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Album Review

by Disasteradio

A Low Hum

Review Date
10th November
Reviewed by
Michael Harvey

Walking into Disasteradio's album release show a couple weeks ago was a little like walking onto the set of Nicolas Roeg's 70's flick The Man Who Fell To Earth, except with Luke Rowell commanding an awesome party as opposed to David Bowie's paranoid space visitor. With banks of televisions blaring 8-bit psychedelic graphics behind him, Rowell was performing in the middle of the ecstatic crowd on a raised platform - such a simple set-up yet ridiculously effective. Disasteradio makes totally righteous party music with an inherent sense of fun that immediately captures your attention. His previous album Visions collected the hits that have populated his live sets over the years - Charisma follows up that album in the party stakes, but it is also an album that rewards close listening. The attention to the layers of sonic detail that Rowell has lavished on this album is remarkable and is what makes it transcend the frivolity of music made for "da club".

Opening track "You Win" skitters out of the speakers on clipped synth notes and a straightforward beat, about midway through repeated "lala lala lala" vocals emerge that sends the track towards a dizzying climax - it's fantastic stuff, and this is only the first song of the album! Rowell has expanded his vocal work on this album as well. Previously obscuring his voice with copious vocoder (still happening here on tracks like "Computer Whiz"), songs like "Gravy Rainbow" find him clearly singing some wonderfully absurd lyrics. Nowhere is this more apparent than album centrepiece "No Pulse", probably his most catchy tune to date, which features Christina Hroch on the awesome scream-along chorus vocals. Elsewhere, "Hello World" unveils proggy classicism with some optimistic arpeggios, and title cut "Charisma" is a slice of retro-futuristic acid (house) flashback. Instrumental epic "Kids of 99" recalls Trans Am at their most electro, moody swelling tones and a cut-time rhythm that gives a welcome sense of space and groove.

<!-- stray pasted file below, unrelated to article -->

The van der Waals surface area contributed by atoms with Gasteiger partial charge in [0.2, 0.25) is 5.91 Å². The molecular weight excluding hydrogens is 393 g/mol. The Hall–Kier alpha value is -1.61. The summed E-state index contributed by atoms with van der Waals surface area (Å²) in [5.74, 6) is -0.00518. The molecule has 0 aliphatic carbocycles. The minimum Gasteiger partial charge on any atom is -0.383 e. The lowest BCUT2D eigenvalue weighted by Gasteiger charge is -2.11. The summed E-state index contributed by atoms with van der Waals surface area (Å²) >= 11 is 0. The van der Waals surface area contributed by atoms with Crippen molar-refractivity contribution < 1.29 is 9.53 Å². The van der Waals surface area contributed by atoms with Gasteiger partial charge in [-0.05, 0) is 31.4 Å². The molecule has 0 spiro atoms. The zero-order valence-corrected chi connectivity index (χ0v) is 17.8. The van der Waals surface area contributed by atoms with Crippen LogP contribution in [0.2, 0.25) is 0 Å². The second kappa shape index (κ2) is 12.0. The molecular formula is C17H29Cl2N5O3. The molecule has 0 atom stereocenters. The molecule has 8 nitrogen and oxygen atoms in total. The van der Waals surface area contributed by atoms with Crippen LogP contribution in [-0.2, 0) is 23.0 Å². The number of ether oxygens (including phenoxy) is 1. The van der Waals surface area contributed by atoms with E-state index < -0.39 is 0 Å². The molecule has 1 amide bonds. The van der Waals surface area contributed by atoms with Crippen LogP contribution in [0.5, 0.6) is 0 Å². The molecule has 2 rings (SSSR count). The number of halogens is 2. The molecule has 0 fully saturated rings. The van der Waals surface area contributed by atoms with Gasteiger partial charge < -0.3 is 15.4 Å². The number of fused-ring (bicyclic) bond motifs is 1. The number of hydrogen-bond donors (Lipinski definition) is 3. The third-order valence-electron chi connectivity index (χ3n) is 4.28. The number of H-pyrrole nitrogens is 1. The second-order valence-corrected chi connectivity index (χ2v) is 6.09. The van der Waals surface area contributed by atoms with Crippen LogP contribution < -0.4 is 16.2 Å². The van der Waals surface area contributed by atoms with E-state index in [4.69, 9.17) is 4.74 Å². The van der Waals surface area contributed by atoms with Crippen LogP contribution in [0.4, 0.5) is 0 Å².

Have I mentioned how utterly tremendous this album sounds? Rowell really has put in the hard yards as far as touring, writing and recording goes - this album is one of the best pop releases of the year, from NZ or anywhere really. Truly Charisma is what German philosopher K.F.E. Trahndorff would call a Gesamtkunstwerk or "total work of art" - dig the thematic videos and imagery, provided by visual collaborators Simon Ward and Don Brooker. It is infectious, fun, and totally devoid of the unsubtle bonehead-isms that cripples much NZ pop these days. Luke Rowell, you are a genius!


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